Chinese President Xi Jinping -- under siege at home by a sea of protesters in Hong Kong and embroiled in a staredown with the United States over trade -- is set to travel to North Korea for a state visit, the first such trip in 14 years by a Chinese leader, Beijing announced.
State broadcaster CCTV said Xi will travel to the Hermit Kingdom from June 20 to 21 to meet with leader Kim Jong Un.
North Korea's state-run Korean Central News Agency also announced the visit but provided no further details.
The trip coincides with the 70th anniversary of the establishment of diplomatic relations between China and North Korea, CCTV said, adding broadly that the leaders planned to exchange views on the situation on the Korean Peninsula.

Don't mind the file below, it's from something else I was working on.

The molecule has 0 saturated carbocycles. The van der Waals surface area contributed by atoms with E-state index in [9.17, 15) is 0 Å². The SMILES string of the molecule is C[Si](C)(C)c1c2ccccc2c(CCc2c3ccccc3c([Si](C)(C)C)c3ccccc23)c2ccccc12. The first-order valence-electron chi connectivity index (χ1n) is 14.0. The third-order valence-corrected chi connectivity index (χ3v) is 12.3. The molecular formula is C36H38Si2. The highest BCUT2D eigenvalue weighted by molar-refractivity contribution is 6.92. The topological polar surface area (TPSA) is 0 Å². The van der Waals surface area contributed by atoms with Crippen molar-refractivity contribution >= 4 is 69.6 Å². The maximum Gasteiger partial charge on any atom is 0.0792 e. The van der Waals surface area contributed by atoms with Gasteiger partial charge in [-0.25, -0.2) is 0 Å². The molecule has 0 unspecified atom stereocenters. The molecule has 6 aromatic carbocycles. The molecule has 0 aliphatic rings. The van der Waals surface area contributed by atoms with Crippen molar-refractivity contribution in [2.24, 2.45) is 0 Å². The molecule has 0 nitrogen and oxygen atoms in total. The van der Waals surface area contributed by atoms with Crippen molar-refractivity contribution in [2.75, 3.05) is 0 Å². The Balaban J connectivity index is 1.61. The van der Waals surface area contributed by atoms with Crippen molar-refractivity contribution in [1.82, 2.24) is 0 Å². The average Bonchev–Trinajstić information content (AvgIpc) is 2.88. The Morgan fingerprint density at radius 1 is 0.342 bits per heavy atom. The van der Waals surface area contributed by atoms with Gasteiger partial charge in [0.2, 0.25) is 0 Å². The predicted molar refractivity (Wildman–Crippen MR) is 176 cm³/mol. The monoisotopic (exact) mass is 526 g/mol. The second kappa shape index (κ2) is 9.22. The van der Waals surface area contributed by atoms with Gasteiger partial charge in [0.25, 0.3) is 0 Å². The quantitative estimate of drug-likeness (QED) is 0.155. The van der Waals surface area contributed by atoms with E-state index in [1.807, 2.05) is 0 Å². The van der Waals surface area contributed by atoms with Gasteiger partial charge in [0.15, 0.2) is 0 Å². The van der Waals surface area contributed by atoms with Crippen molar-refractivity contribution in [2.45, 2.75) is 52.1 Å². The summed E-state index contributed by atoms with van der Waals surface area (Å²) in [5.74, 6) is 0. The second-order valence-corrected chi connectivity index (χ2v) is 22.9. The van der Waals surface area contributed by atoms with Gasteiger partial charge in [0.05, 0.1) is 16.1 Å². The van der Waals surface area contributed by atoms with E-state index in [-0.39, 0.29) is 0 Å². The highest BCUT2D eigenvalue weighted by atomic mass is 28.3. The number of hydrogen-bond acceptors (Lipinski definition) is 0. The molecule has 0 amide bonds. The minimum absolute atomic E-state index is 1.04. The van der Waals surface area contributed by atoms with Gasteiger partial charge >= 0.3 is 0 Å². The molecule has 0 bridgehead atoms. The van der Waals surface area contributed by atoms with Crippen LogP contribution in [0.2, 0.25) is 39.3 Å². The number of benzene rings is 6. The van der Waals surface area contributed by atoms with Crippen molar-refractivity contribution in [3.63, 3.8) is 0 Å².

The visit comes amid a protracted dispute between the North and the United States over a potential landmark denuclearization deal. A summit in Vietnam between Kim and President Trump failed in February, with Trump walking out after the sides came to an impasse.
Meanwhile, the U.S. and China have been embroiled in trade tensions since last year marked by tit-for-tat tariffs on each other’s imports as Washington tries to force Beijing to make changes to its business policies.
The two countries were engaged in talks in order to reach an agreement on trade, but those ended in May without a deal. The Trump administration accused Beijing of reneging on several promises, which China has denied.
Xi has also been plagued by the mass protests in Hong Kong, organized by pro-democracy demonstrators and ignited by a controversial extradition bill.
The Associated Press contributed to this report.